I’ve always said that I never wanted to be one of those politicians who sat on the sidelines, not making my support known until it was absolutely clear who the winner would be. I’ve also never been comfortable offering my endorsement of a candidate out of sheer political expediency. It’s just not me.
Instead, I’ve chosen to be an elected official who weighs in and helps bring attention to bold, progressive candidates, because that is exactly what our party and our country needs. Luckily, we have a candidate with those qualities and then some. Her name is Kimberly Graham and she is running to be the next U.S. senator from the great state of Iowa.
When I announced my decision to stay out of the race, I promised I would study the platforms of all the candidates carefully before deciding which one I would support. I was pleased to see Eddie Mauro endorse a public option for health insurance and list some solid plans around addressing the climate crisis, among other issues. I’ve read a bit about Vice Admiral Mike Franken, and it appears as if he will bring a new and necessary perspective to the race as well. However, when it came to the front-runner, outside of the bio, the only information I could access from Theresa Greenfield’s campaign website was instructions on how to donate money.
All of this stands in stark contrast to Kimberly Graham, who has tackled fifteen different policy areas on her website and talks about even more on the campaign trail. She endorses the Green New Deal and calls for a universal single payer healthcare system. She talks about racial justice and ways we can support indigenous people. She talks about education, immigration reform, workers rights and unions, rural communities and agriculture policy.
In a political season where candidates are rewarded for having a plan, Kimberly Graham is unmatched in this race.
She also shows up. She’s already visited 33 counties across the state, visiting eight of those more than once, stumping for down-ballot candidates at their fundraising events, listening to individuals impacted by the opioid epidemic in my community, and attending NAACP banquets, meeting with constituents who rarely get face time with candidates for federal office.
Kimberly is everywhere, and that kind of energy is what it will take to defeat Joni Ernst.
All of this matters. We need a new way of doing business in the Democratic Party here in Iowa. We must move away from the old model where party elites steer attention and resources to the candidates they deem safe, which from my view means, candidates with lackluster policy goals, who can appeal to Republicans, and raise money from wealthy donors and special interest groups. We cannot accept a process where a few insiders anoint a candidate and decry the devolution of our politics at the same time. The process as it stands now is undemocratic, and has not even proven itself very successful.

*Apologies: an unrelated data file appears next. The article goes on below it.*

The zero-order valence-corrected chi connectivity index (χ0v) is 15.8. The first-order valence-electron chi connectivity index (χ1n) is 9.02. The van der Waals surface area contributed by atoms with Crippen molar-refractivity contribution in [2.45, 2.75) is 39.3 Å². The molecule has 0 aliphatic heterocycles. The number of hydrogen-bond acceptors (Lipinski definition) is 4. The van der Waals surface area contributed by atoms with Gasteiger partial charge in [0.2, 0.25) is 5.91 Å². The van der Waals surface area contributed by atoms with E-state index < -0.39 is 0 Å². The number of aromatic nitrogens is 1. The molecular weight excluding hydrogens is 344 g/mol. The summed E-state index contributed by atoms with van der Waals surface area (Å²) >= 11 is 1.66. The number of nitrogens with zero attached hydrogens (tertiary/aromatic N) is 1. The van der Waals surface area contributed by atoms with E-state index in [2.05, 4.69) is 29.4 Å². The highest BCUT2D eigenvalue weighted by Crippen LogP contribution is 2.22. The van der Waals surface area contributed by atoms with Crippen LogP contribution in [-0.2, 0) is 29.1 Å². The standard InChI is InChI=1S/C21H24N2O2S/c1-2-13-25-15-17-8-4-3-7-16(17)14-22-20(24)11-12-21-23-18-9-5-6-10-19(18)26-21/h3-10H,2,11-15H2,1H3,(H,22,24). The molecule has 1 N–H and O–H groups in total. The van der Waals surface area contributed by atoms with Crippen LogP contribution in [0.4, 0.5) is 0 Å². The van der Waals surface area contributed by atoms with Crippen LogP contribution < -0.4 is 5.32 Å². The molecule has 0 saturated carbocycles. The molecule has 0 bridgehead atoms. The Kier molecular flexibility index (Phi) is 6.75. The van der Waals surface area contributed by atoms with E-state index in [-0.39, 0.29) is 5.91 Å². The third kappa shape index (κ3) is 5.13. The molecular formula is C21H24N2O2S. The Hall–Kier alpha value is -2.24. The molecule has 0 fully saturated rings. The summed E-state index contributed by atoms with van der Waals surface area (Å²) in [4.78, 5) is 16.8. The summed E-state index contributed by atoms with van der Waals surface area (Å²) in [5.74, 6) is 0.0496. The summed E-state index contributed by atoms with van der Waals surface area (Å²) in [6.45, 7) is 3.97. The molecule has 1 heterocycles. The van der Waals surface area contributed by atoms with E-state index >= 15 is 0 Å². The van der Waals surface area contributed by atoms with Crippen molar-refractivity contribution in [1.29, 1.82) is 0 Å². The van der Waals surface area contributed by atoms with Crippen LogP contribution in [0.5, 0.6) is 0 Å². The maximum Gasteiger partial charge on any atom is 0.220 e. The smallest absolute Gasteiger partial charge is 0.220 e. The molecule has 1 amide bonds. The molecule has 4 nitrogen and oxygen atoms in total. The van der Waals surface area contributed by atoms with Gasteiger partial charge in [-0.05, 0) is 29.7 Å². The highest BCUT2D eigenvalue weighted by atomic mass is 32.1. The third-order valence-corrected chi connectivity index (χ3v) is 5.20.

Too many of my peers in office will tell me in private that they are aware of the fact that we need universal health care, that the student debt crisis is kneecapping entire generations, and that the climate crisis is marching our planet off of a cliff. They are aware that addressing these issues take bold, ambitious policies, but getting them to talk about those policies publicly is impossible. They’re afraid that the electorate isn’t ready yet, or the stakes are too high to risk losing an election by going big. Or my favorite: the policies just don’t poll well.
All of this may be true, but only because we’ve allowed Republicans to demonize the very things we all know will help the most vulnerable people in our state and country. They’ve done it because we’ve been afraid to talk about the merits of our positions, and so the other side has defined them for us.
We’ve been afraid to make the case, and we must do better. We must straighten our backs and decide that we’re going to stand up for the people who are counting on us. We must rebuke incrementalism, because it does not work and it imperils this planet and the very idea of a good society. Now is the time for bold progressivism.
The candidates winning across this country and changing this party for the better are candidates who are bold and who have a clear vision for the future. This is the stuff of great leaders, and we’re in a time where we desperately need them. So I implore my fellow Democrats, do not be afraid in this moment, and trust that if we all stand together and support a progressive candidate for high office, that progressive candidate can win.
We need to repeal and replace Joni Ernst. The best person to do it is Kimberly Graham, a candidate for the people.
I would encourage you to check out her website (kimberlyforiowa.com), and consider giving her a donation if you like what you see.
Top image: U.S. Senate candidate Kimberly Graham (left) and Linn County Supervisor Stacey Walker.
Editor’s note: Bleeding Heartland welcomes guest posts endorsing Democratic candidates in competitive primaries for state or federal offices. Please contact Laura Belin if you are interested in writing.